There is no road map for mourning. Grief gets us all in the end and, when it does, it comes without guidance notes or instructions. Each grieving process takes its own time, each finds its own form. Few writers have caught that as well as Max Porter, whose debut novel “Grief Is the Thing With Feathers,” adapted for the stage by Enda Walsh and heading to St. Ann’s Warehouse in Brooklyn after its current Barbican Centre run, revolves around the notion that loss defies language — even as it pins a widower’s grief to the page. Onstage, however, it slips out of shape, its subtleties drowned out by a bravura turn by star Cillian Murphy.
Even the title is fuzzy. Porter’s text, stretched out in fragments over the page, follows a father in a fugue state after his wife’s sudden death. A literature scholar with two young sons, he’s visited by a figure from the collection Ted Hughes wrote in the wake of Sylvia Plath’s suicide, Crow: a huge black bird who drops feathers on the family’s pillows as they sleep. An embodiment of the man’s grief, Crow is a shadowy, slippery, almost a shapeshifting thing — at once nightmare and protector, monster and mate. Porter lists its mutations: “excuse, deus ex machina, joke, symptom, figment, specter, crutch, toy, phantom, gag, analyst and babysitter.” Grief haunts and comforts us, cradles us and hollows us out.
If Porter’s writing collapses the line between fantasy and reality, the stage can reinstate it. Here, Walsh’s longtime collaborator Murphy doubles up as both the bereaved man and the bird, making it clear that Crow is somehow inseparable from him: a manifestation of his mental state. In a whirlwind performance, he swings from the ordinary to the otherwordly — sometimes a middle-aged man on autopilot, sometimes a dark spirit on the rampage.
As the grieving father, Murphy’s flatly unremarkable: a bushy mustache softens the sharpness of his cheekbones, rustic brown clothes mute his crystal blue eyes. Swaddled up in a double duvet, wrapped in a black dressing gown, he shuffles across the stage and around Jamie Vartam’s exploded house, drifting from bedroom to kitchen to toss two kids’ breakfasts together beneath the radio’s blather. No one’s home and, when he turns to let us in on his grief in long, languid monologues, his empty, tired eyes seem to plead with us for relief. He seems a shell of himself.
Yet as Crow he takes flight: a rustling, febrile, intense presence darting round the house like a whirling dervish. Concealing his eyes beneath a black hood, sticking his arms, elbows out, behind his back, he sprints restlessly this way and that, booming out words in a deep, patrician voice amplified by a body mic. He looks and sounds like a Sith Lord: half sage, half nemesis. There is something shamanic about Crow, something of an all-consuming chaos. As Will Duke’s projections scratch words all over the white walls, he seems to usher the house, if not the whole word, into darkness.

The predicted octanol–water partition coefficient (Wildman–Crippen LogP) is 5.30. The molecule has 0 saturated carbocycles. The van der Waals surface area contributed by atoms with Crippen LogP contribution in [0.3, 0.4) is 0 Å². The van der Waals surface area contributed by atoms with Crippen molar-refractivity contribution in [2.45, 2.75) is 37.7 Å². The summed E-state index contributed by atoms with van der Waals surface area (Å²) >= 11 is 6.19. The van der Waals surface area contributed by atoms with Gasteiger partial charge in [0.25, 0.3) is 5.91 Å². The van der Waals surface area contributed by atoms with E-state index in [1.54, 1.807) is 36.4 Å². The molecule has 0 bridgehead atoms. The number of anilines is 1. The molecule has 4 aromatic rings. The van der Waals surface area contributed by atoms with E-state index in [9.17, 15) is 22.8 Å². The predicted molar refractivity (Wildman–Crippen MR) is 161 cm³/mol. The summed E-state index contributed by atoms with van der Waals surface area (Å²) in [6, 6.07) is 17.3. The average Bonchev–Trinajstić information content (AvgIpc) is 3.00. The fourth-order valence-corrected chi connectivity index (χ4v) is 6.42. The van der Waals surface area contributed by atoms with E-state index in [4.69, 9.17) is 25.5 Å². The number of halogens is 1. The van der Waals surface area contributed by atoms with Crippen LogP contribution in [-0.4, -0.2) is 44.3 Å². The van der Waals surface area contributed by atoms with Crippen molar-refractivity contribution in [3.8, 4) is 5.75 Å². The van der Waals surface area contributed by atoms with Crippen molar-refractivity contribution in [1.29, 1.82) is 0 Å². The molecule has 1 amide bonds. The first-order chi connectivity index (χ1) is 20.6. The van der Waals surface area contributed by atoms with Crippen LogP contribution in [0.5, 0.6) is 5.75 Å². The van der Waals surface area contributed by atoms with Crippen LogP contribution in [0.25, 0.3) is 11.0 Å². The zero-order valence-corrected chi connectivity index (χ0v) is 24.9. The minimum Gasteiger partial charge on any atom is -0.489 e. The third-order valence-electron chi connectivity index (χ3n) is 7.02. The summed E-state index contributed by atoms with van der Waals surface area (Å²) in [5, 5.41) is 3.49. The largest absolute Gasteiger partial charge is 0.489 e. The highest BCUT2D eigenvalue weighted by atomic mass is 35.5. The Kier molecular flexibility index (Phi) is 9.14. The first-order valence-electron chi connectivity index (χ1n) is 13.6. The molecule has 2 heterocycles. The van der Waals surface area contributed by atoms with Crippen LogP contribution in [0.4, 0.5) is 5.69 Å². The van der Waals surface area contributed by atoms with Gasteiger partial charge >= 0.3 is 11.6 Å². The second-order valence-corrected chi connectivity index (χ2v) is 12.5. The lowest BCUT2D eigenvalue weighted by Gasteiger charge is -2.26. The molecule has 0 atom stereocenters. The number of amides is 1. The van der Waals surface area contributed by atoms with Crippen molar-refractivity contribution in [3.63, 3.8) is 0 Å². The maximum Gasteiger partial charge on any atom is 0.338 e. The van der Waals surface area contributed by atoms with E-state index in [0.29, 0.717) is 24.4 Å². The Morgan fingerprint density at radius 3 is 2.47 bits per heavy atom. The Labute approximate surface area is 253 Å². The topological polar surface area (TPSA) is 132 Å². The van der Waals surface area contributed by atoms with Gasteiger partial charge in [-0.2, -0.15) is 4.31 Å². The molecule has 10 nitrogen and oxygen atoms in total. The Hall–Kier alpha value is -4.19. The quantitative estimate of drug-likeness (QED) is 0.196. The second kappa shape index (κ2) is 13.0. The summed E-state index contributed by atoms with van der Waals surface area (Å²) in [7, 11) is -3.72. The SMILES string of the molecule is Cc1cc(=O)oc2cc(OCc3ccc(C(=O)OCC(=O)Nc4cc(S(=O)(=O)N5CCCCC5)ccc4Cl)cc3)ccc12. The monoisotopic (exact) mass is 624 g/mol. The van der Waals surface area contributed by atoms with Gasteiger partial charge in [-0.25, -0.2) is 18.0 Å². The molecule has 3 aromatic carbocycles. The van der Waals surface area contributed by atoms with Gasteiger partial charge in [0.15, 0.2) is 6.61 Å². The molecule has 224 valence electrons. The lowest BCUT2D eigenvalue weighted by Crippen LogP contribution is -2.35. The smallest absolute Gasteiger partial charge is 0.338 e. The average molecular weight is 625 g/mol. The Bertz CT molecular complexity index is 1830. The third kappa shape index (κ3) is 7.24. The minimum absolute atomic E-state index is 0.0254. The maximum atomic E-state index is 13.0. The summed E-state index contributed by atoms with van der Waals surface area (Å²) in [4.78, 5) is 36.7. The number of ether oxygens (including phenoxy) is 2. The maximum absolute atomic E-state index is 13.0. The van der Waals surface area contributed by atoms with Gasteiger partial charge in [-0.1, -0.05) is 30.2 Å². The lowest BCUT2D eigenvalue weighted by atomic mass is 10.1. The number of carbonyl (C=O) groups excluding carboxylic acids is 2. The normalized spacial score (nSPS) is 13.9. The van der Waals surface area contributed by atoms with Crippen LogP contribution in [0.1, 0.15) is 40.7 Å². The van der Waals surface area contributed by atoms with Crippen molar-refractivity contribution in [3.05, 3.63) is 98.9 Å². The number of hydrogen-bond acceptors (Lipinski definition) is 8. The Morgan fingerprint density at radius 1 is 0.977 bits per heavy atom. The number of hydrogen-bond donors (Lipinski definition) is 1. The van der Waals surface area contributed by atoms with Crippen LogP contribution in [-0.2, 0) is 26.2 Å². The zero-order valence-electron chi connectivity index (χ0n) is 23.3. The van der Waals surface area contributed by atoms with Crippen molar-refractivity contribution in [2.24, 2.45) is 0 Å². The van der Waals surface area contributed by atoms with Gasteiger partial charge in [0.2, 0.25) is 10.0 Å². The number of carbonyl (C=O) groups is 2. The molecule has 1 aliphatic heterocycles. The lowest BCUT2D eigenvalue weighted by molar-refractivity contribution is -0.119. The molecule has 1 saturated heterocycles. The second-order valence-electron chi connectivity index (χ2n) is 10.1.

Walsh is, on one level, the ideal adaptor. His own plays sit in similar swamps of stasis, with characters becalmed or stuck on repeat, endlessly raking over and reliving the past, unable to move on. One, “The Walworth Farce,” almost directly overlaps: its grief-stricken father forces his two adult sons through a ritual re-enactment of the day their mother died. Both families are disheveled, both share the same black hole. Motherhood has gone missing and, without it, an all-male house unravels and all but falls apart. Around Murphy, two young boys tear up the stage, scribbling all over the walls, spreading toys, clothes and leaves all over the floor. It is as if the family turns feral.
Yet, while sections of Porter’s book are set out like a script, it nonetheless sits uncomfortably on the stage. What is shapeshifting on the page — grief refusing to be contained by prose, play or poem — finds its fragmentary form flattened out on the stage. Something deeply introspective and intensely personal is opened out and made public.
Spoken aloud, Porter’s exacting language — his attempt to translate grief into text — loses its precision and its concentration and, instead, Walsh bombards and overloads us with words. In making the confusion felt, it mostly confuses, and instead it wrings the most emotion when at its simplest. “I miss her so much,” Murphy opens up and, in amidst the maelstrom, such straightforward statements of feeling let air into the room and give the story space to breath. Time and again, those moments catch you off guard: a sentence scribbled out, “I miss my wife;” the shock of her voice on a crackling cassette; an arm reaching around each of his small sons. Too often, the rest is merely noise.